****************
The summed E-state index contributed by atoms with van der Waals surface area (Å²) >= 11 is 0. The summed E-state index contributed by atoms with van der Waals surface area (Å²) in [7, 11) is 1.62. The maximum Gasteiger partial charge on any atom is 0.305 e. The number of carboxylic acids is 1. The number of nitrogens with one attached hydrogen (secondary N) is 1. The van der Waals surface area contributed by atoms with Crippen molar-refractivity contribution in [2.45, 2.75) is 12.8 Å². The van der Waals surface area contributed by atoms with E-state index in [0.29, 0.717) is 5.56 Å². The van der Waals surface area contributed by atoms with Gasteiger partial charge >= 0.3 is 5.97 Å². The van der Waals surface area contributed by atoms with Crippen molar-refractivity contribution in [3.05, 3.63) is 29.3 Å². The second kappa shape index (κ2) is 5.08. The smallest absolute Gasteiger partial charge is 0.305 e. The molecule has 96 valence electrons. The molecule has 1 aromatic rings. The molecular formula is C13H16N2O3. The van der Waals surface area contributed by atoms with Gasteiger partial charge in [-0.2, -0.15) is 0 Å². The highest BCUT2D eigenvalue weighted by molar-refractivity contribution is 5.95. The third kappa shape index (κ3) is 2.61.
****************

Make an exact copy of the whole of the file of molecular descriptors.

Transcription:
The summed E-state index contributed by atoms with van der Waals surface area (Å²) >= 11 is 0. The summed E-state index contributed by atoms with van der Waals surface area (Å²) in [7, 11) is 1.62. The maximum Gasteiger partial charge on any atom is 0.305 e. The number of carboxylic acids is 1. The number of nitrogens with one attached hydrogen (secondary N) is 1. The van der Waals surface area contributed by atoms with Crippen molar-refractivity contribution in [2.45, 2.75) is 12.8 Å². The van der Waals surface area contributed by atoms with E-state index in [0.29, 0.717) is 5.56 Å². The van der Waals surface area contributed by atoms with Gasteiger partial charge >= 0.3 is 5.97 Å². The van der Waals surface area contributed by atoms with Crippen molar-refractivity contribution in [3.05, 3.63) is 29.3 Å². The second kappa shape index (κ2) is 5.08. The smallest absolute Gasteiger partial charge is 0.305 e. The molecule has 96 valence electrons. The molecule has 1 aromatic rings. The molecular formula is C13H16N2O3. The van der Waals surface area contributed by atoms with Gasteiger partial charge in [-0.2, -0.15) is 0 Å². The highest BCUT2D eigenvalue weighted by molar-refractivity contribution is 5.95. The third kappa shape index (κ3) is 2.61.